These have nothing to do with the real banks or real accounts.  There is always a list of other email addys with yours...they go out as group spam garbage.

 

Every now & then I reply.  I tell them I am an agent with the FBI's Cyber Crime Division & they picked the wrong patsy this time!  Smiley Very Happy



Starting Score: 02/2015 TU 709 - EQ 676 - EX 729
Current Score: 12/2017 TU 779 - EQ 779 - EX 782
Goal Score: 850

Bury me in the garden...last app 07.27.17

Message 17 of 37
Frequent Contributor

Re: Crooks Are Trying to Steal Your Credit

I just got one yesterday from “Chase” saying I need to UPDATED my information. I figure your going to write an email pretending to be from a bank, at least spell things correctly and use proper grammar.

 

On a side not. Gmail has a fantastic spam filter. That email went straight to spam and had a giant red banner across the top saying “This email may not be from who you think it is"

EQ FICO - 718 - 01/10/2012 EX FICO - 732 - 04/28/2012 (AMEX)

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Message 18 of 37
Valued Contributor

Re: Crooks Are Trying to Steal Your Credit

Yes.  Also let your dear friend know that when he sends that money order to purchase that parakeet on Craigslist that he should be careful when he deposits the overage from his totally-legit money order into his bank account because that parakeet may not be real, or it could be sick.





@usmc58555 wrote:

@DI wrote:


This is becoming common.  I've received them from Citi and Chase before.  Many times you know its fake because of the links.  Also, some have misspelled words embedded in the emails. 



You know I have a dear friend trying to get some money out of Africa and he is supposed to pay me "handomly" for it... should I make him aware since he uses email for so much of his business?


 


Starting Score: EQ 583 TU04 619 EX 592 (lender pull) 2010
Previous High Score: EQ 700 TU04 712 EX 726
Current Score: EQ 740 TU(Discover) 750 EX(AMEX) 747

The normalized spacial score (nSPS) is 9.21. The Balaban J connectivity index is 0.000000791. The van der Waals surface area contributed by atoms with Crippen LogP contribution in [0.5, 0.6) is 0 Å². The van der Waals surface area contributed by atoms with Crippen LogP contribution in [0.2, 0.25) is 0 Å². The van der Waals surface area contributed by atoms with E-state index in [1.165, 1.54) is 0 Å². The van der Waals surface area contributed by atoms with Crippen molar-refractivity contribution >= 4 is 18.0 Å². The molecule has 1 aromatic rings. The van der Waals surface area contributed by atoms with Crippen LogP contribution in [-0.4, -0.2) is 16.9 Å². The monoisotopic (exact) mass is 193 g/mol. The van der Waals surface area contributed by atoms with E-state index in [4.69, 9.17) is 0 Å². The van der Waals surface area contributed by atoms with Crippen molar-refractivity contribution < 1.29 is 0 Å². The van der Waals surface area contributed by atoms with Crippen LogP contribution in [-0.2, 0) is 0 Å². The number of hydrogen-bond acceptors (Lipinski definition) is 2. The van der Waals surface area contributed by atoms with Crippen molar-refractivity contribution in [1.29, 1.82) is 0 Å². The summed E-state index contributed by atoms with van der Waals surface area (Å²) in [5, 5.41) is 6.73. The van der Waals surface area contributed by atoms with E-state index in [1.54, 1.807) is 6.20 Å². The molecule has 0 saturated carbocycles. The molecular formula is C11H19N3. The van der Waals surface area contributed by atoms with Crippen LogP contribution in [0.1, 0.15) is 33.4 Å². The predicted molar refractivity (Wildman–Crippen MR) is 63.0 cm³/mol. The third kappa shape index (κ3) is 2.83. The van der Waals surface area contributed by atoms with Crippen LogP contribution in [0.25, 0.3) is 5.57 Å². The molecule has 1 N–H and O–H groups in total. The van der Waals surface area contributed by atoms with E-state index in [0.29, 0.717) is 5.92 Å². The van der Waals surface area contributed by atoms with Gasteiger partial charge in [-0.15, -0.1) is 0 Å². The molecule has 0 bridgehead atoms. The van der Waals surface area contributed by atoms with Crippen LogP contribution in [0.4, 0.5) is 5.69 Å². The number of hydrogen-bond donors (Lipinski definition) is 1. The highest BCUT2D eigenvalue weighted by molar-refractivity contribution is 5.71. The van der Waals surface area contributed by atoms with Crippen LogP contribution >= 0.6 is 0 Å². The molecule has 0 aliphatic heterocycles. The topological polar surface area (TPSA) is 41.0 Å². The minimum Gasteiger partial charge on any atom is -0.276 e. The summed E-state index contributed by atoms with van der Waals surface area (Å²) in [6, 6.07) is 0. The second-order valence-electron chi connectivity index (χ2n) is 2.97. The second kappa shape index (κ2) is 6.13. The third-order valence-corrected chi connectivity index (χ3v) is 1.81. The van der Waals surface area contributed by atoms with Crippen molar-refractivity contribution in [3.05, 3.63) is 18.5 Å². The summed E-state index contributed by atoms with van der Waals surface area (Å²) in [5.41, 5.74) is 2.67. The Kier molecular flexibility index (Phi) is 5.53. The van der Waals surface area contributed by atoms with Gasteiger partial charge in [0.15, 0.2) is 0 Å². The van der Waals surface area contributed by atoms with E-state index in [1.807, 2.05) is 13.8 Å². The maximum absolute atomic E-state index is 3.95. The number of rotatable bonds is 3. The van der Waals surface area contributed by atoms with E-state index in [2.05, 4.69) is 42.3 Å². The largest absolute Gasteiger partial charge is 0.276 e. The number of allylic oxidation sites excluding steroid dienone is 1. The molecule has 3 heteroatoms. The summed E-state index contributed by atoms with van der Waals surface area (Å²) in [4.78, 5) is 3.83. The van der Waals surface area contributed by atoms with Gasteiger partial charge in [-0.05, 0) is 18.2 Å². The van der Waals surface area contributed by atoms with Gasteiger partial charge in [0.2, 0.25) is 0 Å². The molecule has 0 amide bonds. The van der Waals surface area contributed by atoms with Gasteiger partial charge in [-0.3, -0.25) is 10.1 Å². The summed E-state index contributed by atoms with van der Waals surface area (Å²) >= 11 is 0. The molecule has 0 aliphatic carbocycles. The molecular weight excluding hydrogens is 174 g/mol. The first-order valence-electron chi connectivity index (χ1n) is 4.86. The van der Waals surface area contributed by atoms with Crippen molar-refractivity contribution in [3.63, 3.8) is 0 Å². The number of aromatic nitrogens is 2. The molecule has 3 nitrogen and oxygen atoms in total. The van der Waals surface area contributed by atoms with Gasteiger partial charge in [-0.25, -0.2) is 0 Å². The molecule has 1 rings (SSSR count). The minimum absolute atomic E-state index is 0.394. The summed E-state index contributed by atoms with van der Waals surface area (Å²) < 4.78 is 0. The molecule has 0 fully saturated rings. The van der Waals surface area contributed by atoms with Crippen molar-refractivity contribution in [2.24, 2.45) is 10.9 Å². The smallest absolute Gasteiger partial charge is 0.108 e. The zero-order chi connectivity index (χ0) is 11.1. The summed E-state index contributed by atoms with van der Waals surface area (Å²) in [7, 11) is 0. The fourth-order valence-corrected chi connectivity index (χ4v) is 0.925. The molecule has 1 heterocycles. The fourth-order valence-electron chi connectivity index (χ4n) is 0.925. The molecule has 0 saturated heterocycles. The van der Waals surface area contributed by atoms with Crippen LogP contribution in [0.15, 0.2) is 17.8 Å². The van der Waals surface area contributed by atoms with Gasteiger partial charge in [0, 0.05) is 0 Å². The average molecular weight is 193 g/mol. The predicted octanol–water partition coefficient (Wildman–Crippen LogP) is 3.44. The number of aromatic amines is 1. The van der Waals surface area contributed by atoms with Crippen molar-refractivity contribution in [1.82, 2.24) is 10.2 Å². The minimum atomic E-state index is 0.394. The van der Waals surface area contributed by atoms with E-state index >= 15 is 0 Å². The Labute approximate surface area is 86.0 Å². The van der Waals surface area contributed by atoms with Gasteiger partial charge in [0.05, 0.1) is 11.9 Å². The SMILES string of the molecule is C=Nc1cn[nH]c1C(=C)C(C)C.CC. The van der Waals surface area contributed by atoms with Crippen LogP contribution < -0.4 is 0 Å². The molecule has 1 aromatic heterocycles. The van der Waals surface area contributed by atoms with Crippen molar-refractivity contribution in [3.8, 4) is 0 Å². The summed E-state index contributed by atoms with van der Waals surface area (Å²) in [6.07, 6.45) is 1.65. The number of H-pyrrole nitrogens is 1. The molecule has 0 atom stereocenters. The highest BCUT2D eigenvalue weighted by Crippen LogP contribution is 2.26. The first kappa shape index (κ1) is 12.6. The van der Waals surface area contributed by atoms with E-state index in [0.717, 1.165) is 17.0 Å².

Goal Score: 740+ all around


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Message 19 of 37
Frequent Contributor

Re: Crooks Are Trying to Steal Your Credit

Statement notifications from BoA come from 

 

onlinestmt@ealerts.bankofamerica.com

 

Just ignore the others. Pretty simple.  Surprised you haven't seen a whole stream of them every month.  It has nothing to do with any supposed unannounced security breach at BoA.  Nobody cares about your email address when they are hacking your bank accounts, credit cards, personal information, SSN, purchase history, security questions, etc.  Nobody broke into BoA to get an email address to spam you in hopes that you will respond and give them the information they already have.

 

Also, I assume most people out there know this already, but if you ever get anything in an email from a bank, any reputable and safe bank will instruct you to log in using a new window and not clicking on a link, or they will include some type of security information in the email to verify its authenticity.  They will also never send you an email with a blind link (just look at the bottom of the browser as you hover over a link to see where it's *actually* going to take you.



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 Security Checkpoint: This email includes a Security Checkpoint. The information in this section lets you know this is an authentic communication from Bank of America. Remember to look for your SiteKey every time you sign in to Online Banking.
Message 20 of 37